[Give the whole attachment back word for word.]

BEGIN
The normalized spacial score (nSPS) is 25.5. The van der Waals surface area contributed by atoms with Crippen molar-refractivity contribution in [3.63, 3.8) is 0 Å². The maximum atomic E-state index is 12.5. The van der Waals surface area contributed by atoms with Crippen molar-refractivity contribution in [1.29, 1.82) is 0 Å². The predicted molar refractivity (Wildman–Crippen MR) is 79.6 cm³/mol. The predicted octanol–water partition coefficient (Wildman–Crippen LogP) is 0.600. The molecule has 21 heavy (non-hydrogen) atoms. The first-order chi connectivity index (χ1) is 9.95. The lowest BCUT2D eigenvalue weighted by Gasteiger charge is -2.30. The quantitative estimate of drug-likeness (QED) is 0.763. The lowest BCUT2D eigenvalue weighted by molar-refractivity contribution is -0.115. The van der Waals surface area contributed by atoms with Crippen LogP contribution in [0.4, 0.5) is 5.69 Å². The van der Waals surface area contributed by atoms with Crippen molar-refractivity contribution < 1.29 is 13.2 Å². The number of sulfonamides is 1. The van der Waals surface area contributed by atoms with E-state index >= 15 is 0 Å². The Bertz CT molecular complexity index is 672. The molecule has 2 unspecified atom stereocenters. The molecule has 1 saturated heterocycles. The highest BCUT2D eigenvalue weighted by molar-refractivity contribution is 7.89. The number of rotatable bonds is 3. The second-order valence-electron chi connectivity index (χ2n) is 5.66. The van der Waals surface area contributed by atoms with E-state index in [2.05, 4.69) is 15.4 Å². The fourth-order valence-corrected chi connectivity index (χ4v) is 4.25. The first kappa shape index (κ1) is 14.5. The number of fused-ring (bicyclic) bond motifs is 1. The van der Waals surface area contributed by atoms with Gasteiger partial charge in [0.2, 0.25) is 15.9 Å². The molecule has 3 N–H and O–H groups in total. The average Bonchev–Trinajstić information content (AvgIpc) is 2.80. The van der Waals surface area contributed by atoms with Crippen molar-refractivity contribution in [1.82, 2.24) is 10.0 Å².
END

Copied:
The normalized spacial score (nSPS) is 25.5. The van der Waals surface area contributed by atoms with Crippen molar-refractivity contribution in [3.63, 3.8) is 0 Å². The maximum atomic E-state index is 12.5. The van der Waals surface area contributed by atoms with Crippen molar-refractivity contribution in [1.29, 1.82) is 0 Å². The predicted molar refractivity (Wildman–Crippen MR) is 79.6 cm³/mol. The predicted octanol–water partition coefficient (Wildman–Crippen LogP) is 0.600. The molecule has 21 heavy (non-hydrogen) atoms. The first-order chi connectivity index (χ1) is 9.95. The lowest BCUT2D eigenvalue weighted by Gasteiger charge is -2.30. The quantitative estimate of drug-likeness (QED) is 0.763. The lowest BCUT2D eigenvalue weighted by molar-refractivity contribution is -0.115. The van der Waals surface area contributed by atoms with Crippen LogP contribution in [0.4, 0.5) is 5.69 Å². The van der Waals surface area contributed by atoms with Crippen molar-refractivity contribution < 1.29 is 13.2 Å². The number of sulfonamides is 1. The van der Waals surface area contributed by atoms with E-state index >= 15 is 0 Å². The Bertz CT molecular complexity index is 672. The molecule has 2 unspecified atom stereocenters. The molecule has 1 saturated heterocycles. The highest BCUT2D eigenvalue weighted by molar-refractivity contribution is 7.89. The number of rotatable bonds is 3. The second-order valence-electron chi connectivity index (χ2n) is 5.66. The van der Waals surface area contributed by atoms with E-state index in [2.05, 4.69) is 15.4 Å². The fourth-order valence-corrected chi connectivity index (χ4v) is 4.25. The first kappa shape index (κ1) is 14.5. The number of fused-ring (bicyclic) bond motifs is 1. The van der Waals surface area contributed by atoms with Gasteiger partial charge in [0.2, 0.25) is 15.9 Å². The molecule has 3 N–H and O–H groups in total. The average Bonchev–Trinajstić information content (AvgIpc) is 2.80. The van der Waals surface area contributed by atoms with Crippen molar-refractivity contribution in [1.82, 2.24) is 10.0 Å².